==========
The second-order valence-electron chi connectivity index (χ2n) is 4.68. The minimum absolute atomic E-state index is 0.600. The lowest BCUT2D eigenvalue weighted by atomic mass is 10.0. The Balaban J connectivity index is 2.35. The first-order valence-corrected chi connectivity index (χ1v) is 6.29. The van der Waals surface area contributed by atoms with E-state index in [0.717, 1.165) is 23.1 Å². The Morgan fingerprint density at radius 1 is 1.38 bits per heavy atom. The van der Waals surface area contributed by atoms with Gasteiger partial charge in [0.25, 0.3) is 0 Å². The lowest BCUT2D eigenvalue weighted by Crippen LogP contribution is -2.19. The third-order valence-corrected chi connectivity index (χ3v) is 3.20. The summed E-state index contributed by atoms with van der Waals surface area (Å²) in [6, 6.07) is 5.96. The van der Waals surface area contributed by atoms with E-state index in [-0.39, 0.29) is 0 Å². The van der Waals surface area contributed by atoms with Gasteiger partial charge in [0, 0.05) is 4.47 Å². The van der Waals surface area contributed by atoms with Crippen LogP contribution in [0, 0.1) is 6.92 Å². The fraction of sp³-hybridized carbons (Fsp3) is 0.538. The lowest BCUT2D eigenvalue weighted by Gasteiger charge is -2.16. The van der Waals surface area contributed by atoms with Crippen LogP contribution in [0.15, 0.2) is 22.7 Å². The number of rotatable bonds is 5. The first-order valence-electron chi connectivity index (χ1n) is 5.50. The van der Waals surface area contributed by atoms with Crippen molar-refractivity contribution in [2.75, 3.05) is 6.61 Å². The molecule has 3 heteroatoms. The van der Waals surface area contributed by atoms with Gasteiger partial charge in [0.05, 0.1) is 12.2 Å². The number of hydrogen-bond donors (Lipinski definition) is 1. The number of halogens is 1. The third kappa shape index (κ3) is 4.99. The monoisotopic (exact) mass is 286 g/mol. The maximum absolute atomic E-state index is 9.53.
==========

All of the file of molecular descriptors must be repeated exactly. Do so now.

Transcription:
The second-order valence-electron chi connectivity index (χ2n) is 4.68. The minimum absolute atomic E-state index is 0.600. The lowest BCUT2D eigenvalue weighted by atomic mass is 10.0. The Balaban J connectivity index is 2.35. The first-order valence-corrected chi connectivity index (χ1v) is 6.29. The van der Waals surface area contributed by atoms with E-state index in [0.717, 1.165) is 23.1 Å². The Morgan fingerprint density at radius 1 is 1.38 bits per heavy atom. The van der Waals surface area contributed by atoms with Gasteiger partial charge in [0.25, 0.3) is 0 Å². The lowest BCUT2D eigenvalue weighted by Crippen LogP contribution is -2.19. The third-order valence-corrected chi connectivity index (χ3v) is 3.20. The summed E-state index contributed by atoms with van der Waals surface area (Å²) in [6, 6.07) is 5.96. The van der Waals surface area contributed by atoms with E-state index in [-0.39, 0.29) is 0 Å². The van der Waals surface area contributed by atoms with Gasteiger partial charge in [0, 0.05) is 4.47 Å². The van der Waals surface area contributed by atoms with Crippen LogP contribution in [0, 0.1) is 6.92 Å². The fraction of sp³-hybridized carbons (Fsp3) is 0.538. The lowest BCUT2D eigenvalue weighted by Gasteiger charge is -2.16. The van der Waals surface area contributed by atoms with Crippen LogP contribution in [0.15, 0.2) is 22.7 Å². The number of rotatable bonds is 5. The first-order valence-electron chi connectivity index (χ1n) is 5.50. The van der Waals surface area contributed by atoms with Crippen molar-refractivity contribution in [2.75, 3.05) is 6.61 Å². The molecule has 3 heteroatoms. The van der Waals surface area contributed by atoms with Gasteiger partial charge in [0.05, 0.1) is 12.2 Å². The number of hydrogen-bond donors (Lipinski definition) is 1. The number of halogens is 1. The third kappa shape index (κ3) is 4.99. The monoisotopic (exact) mass is 286 g/mol. The maximum absolute atomic E-state index is 9.53.